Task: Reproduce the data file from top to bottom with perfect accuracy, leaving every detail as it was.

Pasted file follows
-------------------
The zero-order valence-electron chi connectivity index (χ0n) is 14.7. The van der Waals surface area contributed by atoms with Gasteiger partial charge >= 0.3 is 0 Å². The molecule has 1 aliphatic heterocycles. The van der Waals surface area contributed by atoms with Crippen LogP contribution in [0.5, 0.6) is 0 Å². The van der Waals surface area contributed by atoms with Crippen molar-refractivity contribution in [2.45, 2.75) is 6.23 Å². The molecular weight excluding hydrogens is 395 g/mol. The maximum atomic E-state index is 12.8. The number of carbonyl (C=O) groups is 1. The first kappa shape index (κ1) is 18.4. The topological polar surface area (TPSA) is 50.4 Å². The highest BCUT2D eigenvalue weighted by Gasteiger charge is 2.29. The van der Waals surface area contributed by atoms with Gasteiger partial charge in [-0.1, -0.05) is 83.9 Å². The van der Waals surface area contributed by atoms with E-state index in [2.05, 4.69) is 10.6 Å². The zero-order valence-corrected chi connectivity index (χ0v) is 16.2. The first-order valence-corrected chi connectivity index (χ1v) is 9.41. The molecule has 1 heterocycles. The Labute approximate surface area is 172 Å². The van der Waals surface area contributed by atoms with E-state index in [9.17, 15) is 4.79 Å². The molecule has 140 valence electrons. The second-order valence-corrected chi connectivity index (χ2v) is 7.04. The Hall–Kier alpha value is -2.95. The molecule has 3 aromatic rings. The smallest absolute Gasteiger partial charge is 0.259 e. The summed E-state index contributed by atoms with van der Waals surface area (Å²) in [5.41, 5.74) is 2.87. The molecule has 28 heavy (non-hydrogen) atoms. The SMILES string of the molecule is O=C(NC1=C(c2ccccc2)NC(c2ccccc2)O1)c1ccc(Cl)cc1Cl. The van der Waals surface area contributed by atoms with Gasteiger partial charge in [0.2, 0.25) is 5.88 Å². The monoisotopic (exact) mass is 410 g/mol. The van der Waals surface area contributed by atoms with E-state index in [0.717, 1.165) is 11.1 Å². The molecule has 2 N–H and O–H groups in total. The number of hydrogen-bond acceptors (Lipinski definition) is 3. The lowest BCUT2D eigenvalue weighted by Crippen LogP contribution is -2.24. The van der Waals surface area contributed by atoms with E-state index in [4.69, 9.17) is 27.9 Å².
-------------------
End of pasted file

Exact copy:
The zero-order valence-electron chi connectivity index (χ0n) is 14.7. The van der Waals surface area contributed by atoms with Gasteiger partial charge >= 0.3 is 0 Å². The molecule has 1 aliphatic heterocycles. The van der Waals surface area contributed by atoms with Crippen LogP contribution in [0.5, 0.6) is 0 Å². The van der Waals surface area contributed by atoms with Crippen molar-refractivity contribution in [2.45, 2.75) is 6.23 Å². The molecular weight excluding hydrogens is 395 g/mol. The maximum atomic E-state index is 12.8. The number of carbonyl (C=O) groups is 1. The first kappa shape index (κ1) is 18.4. The topological polar surface area (TPSA) is 50.4 Å². The highest BCUT2D eigenvalue weighted by Gasteiger charge is 2.29. The van der Waals surface area contributed by atoms with Gasteiger partial charge in [-0.1, -0.05) is 83.9 Å². The van der Waals surface area contributed by atoms with E-state index in [2.05, 4.69) is 10.6 Å². The zero-order valence-corrected chi connectivity index (χ0v) is 16.2. The first-order valence-corrected chi connectivity index (χ1v) is 9.41. The molecule has 1 heterocycles. The Labute approximate surface area is 172 Å². The van der Waals surface area contributed by atoms with E-state index in [9.17, 15) is 4.79 Å². The molecule has 140 valence electrons. The second-order valence-corrected chi connectivity index (χ2v) is 7.04. The Hall–Kier alpha value is -2.95. The molecule has 3 aromatic rings. The smallest absolute Gasteiger partial charge is 0.259 e. The summed E-state index contributed by atoms with van der Waals surface area (Å²) in [5.41, 5.74) is 2.87. The molecule has 28 heavy (non-hydrogen) atoms. The SMILES string of the molecule is O=C(NC1=C(c2ccccc2)NC(c2ccccc2)O1)c1ccc(Cl)cc1Cl. The van der Waals surface area contributed by atoms with Gasteiger partial charge in [0.2, 0.25) is 5.88 Å². The monoisotopic (exact) mass is 410 g/mol. The van der Waals surface area contributed by atoms with E-state index in [0.717, 1.165) is 11.1 Å². The molecule has 2 N–H and O–H groups in total. The number of hydrogen-bond acceptors (Lipinski definition) is 3. The lowest BCUT2D eigenvalue weighted by Crippen LogP contribution is -2.24. The van der Waals surface area contributed by atoms with E-state index in [4.69, 9.17) is 27.9 Å².